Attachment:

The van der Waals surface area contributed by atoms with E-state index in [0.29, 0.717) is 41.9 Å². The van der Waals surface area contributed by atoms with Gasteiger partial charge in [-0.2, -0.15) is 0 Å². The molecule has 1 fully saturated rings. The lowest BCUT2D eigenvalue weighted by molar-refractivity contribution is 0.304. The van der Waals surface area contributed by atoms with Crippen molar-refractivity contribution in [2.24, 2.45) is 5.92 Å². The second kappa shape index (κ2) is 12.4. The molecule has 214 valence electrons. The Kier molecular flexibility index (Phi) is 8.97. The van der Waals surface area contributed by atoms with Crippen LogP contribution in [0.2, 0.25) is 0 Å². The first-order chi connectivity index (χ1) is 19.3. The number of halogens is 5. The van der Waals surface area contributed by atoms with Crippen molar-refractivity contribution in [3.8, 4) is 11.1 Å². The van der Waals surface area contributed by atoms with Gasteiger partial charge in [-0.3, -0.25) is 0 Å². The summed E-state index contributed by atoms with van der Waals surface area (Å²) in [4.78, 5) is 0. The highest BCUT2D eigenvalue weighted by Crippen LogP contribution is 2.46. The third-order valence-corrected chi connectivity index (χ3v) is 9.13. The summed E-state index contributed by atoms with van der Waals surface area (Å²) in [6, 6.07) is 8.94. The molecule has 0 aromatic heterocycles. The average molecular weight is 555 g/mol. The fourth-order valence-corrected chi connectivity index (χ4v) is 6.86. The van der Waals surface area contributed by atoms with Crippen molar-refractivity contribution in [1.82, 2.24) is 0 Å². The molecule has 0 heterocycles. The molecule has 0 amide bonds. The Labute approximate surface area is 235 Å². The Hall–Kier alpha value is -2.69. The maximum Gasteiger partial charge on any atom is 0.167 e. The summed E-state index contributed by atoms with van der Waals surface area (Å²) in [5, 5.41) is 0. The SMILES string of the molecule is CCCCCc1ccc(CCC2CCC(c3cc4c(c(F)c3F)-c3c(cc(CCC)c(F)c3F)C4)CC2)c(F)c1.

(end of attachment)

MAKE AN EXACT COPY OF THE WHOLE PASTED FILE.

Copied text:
The van der Waals surface area contributed by atoms with E-state index in [0.29, 0.717) is 41.9 Å². The van der Waals surface area contributed by atoms with Gasteiger partial charge in [-0.2, -0.15) is 0 Å². The molecule has 1 fully saturated rings. The lowest BCUT2D eigenvalue weighted by molar-refractivity contribution is 0.304. The van der Waals surface area contributed by atoms with Crippen molar-refractivity contribution in [2.24, 2.45) is 5.92 Å². The second kappa shape index (κ2) is 12.4. The molecule has 214 valence electrons. The Kier molecular flexibility index (Phi) is 8.97. The van der Waals surface area contributed by atoms with Crippen LogP contribution in [0.2, 0.25) is 0 Å². The first-order chi connectivity index (χ1) is 19.3. The number of halogens is 5. The van der Waals surface area contributed by atoms with Crippen molar-refractivity contribution in [3.8, 4) is 11.1 Å². The van der Waals surface area contributed by atoms with Gasteiger partial charge in [-0.3, -0.25) is 0 Å². The summed E-state index contributed by atoms with van der Waals surface area (Å²) in [4.78, 5) is 0. The highest BCUT2D eigenvalue weighted by Crippen LogP contribution is 2.46. The third-order valence-corrected chi connectivity index (χ3v) is 9.13. The summed E-state index contributed by atoms with van der Waals surface area (Å²) in [6, 6.07) is 8.94. The molecule has 0 aromatic heterocycles. The average molecular weight is 555 g/mol. The fourth-order valence-corrected chi connectivity index (χ4v) is 6.86. The van der Waals surface area contributed by atoms with Crippen molar-refractivity contribution in [1.82, 2.24) is 0 Å². The molecule has 0 heterocycles. The molecule has 0 amide bonds. The Labute approximate surface area is 235 Å². The Hall–Kier alpha value is -2.69. The maximum Gasteiger partial charge on any atom is 0.167 e. The summed E-state index contributed by atoms with van der Waals surface area (Å²) in [5, 5.41) is 0. The SMILES string of the molecule is CCCCCc1ccc(CCC2CCC(c3cc4c(c(F)c3F)-c3c(cc(CCC)c(F)c3F)C4)CC2)c(F)c1.